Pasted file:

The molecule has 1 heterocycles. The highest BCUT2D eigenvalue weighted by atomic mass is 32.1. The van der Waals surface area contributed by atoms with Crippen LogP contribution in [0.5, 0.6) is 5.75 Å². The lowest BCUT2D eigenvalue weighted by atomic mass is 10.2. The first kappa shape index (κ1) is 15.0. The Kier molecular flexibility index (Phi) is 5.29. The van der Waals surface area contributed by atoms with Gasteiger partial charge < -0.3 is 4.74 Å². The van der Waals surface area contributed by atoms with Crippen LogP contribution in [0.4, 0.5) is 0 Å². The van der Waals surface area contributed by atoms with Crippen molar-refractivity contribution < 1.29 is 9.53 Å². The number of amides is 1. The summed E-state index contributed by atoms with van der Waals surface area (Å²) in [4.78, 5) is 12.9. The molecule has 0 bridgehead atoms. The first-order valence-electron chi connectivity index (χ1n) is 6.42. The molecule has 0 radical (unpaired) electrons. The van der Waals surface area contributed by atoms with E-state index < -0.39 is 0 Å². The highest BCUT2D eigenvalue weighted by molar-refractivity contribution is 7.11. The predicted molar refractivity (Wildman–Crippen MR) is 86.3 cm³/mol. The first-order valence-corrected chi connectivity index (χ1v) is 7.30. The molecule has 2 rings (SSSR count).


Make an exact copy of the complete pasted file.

The molecule has 1 heterocycles. The highest BCUT2D eigenvalue weighted by atomic mass is 32.1. The van der Waals surface area contributed by atoms with Crippen LogP contribution in [0.5, 0.6) is 5.75 Å². The lowest BCUT2D eigenvalue weighted by atomic mass is 10.2. The first kappa shape index (κ1) is 15.0. The Kier molecular flexibility index (Phi) is 5.29. The van der Waals surface area contributed by atoms with Gasteiger partial charge < -0.3 is 4.74 Å². The van der Waals surface area contributed by atoms with Crippen LogP contribution in [0.4, 0.5) is 0 Å². The van der Waals surface area contributed by atoms with Crippen molar-refractivity contribution < 1.29 is 9.53 Å². The number of amides is 1. The summed E-state index contributed by atoms with van der Waals surface area (Å²) in [4.78, 5) is 12.9. The molecule has 0 bridgehead atoms. The first-order valence-electron chi connectivity index (χ1n) is 6.42. The molecule has 0 radical (unpaired) electrons. The van der Waals surface area contributed by atoms with E-state index < -0.39 is 0 Å². The highest BCUT2D eigenvalue weighted by molar-refractivity contribution is 7.11. The predicted molar refractivity (Wildman–Crippen MR) is 86.3 cm³/mol. The first-order valence-corrected chi connectivity index (χ1v) is 7.30. The molecule has 2 rings (SSSR count).